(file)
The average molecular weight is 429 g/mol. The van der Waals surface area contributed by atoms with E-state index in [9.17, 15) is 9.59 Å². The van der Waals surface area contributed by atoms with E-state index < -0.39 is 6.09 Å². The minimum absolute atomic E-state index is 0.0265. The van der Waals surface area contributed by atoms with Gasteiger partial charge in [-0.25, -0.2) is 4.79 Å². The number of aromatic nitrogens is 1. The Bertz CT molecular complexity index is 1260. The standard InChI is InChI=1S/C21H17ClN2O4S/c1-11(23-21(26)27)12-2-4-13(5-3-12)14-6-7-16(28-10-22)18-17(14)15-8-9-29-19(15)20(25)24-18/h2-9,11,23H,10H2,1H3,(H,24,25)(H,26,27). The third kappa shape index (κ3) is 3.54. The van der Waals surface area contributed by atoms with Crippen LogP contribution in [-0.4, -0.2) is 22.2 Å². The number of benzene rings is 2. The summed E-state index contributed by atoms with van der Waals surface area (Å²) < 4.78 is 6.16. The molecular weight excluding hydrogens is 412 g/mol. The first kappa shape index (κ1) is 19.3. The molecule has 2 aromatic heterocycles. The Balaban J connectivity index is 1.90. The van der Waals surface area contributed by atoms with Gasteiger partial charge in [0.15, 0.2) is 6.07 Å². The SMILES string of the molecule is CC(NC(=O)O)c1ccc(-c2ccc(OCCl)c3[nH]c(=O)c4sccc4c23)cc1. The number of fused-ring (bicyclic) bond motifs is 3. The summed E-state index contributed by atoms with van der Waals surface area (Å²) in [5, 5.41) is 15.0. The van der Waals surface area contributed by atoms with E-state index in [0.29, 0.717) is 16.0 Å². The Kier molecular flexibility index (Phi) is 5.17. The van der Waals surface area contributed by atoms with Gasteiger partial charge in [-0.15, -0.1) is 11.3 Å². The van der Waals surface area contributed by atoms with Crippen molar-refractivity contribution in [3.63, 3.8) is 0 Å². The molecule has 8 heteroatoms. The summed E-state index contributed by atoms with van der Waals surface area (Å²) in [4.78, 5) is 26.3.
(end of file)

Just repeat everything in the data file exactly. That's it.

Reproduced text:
The average molecular weight is 429 g/mol. The van der Waals surface area contributed by atoms with E-state index in [9.17, 15) is 9.59 Å². The van der Waals surface area contributed by atoms with E-state index < -0.39 is 6.09 Å². The minimum absolute atomic E-state index is 0.0265. The van der Waals surface area contributed by atoms with Gasteiger partial charge in [-0.25, -0.2) is 4.79 Å². The number of aromatic nitrogens is 1. The Bertz CT molecular complexity index is 1260. The standard InChI is InChI=1S/C21H17ClN2O4S/c1-11(23-21(26)27)12-2-4-13(5-3-12)14-6-7-16(28-10-22)18-17(14)15-8-9-29-19(15)20(25)24-18/h2-9,11,23H,10H2,1H3,(H,24,25)(H,26,27). The third kappa shape index (κ3) is 3.54. The van der Waals surface area contributed by atoms with Crippen LogP contribution in [-0.4, -0.2) is 22.2 Å². The number of benzene rings is 2. The summed E-state index contributed by atoms with van der Waals surface area (Å²) < 4.78 is 6.16. The molecular weight excluding hydrogens is 412 g/mol. The first kappa shape index (κ1) is 19.3. The molecule has 2 aromatic heterocycles. The Balaban J connectivity index is 1.90. The van der Waals surface area contributed by atoms with Gasteiger partial charge in [0.15, 0.2) is 6.07 Å². The SMILES string of the molecule is CC(NC(=O)O)c1ccc(-c2ccc(OCCl)c3[nH]c(=O)c4sccc4c23)cc1. The number of fused-ring (bicyclic) bond motifs is 3. The summed E-state index contributed by atoms with van der Waals surface area (Å²) in [5, 5.41) is 15.0. The van der Waals surface area contributed by atoms with E-state index in [0.29, 0.717) is 16.0 Å². The Kier molecular flexibility index (Phi) is 5.17. The van der Waals surface area contributed by atoms with Gasteiger partial charge in [-0.15, -0.1) is 11.3 Å². The van der Waals surface area contributed by atoms with Crippen molar-refractivity contribution in [3.63, 3.8) is 0 Å². The molecule has 8 heteroatoms. The summed E-state index contributed by atoms with van der Waals surface area (Å²) in [4.78, 5) is 26.3.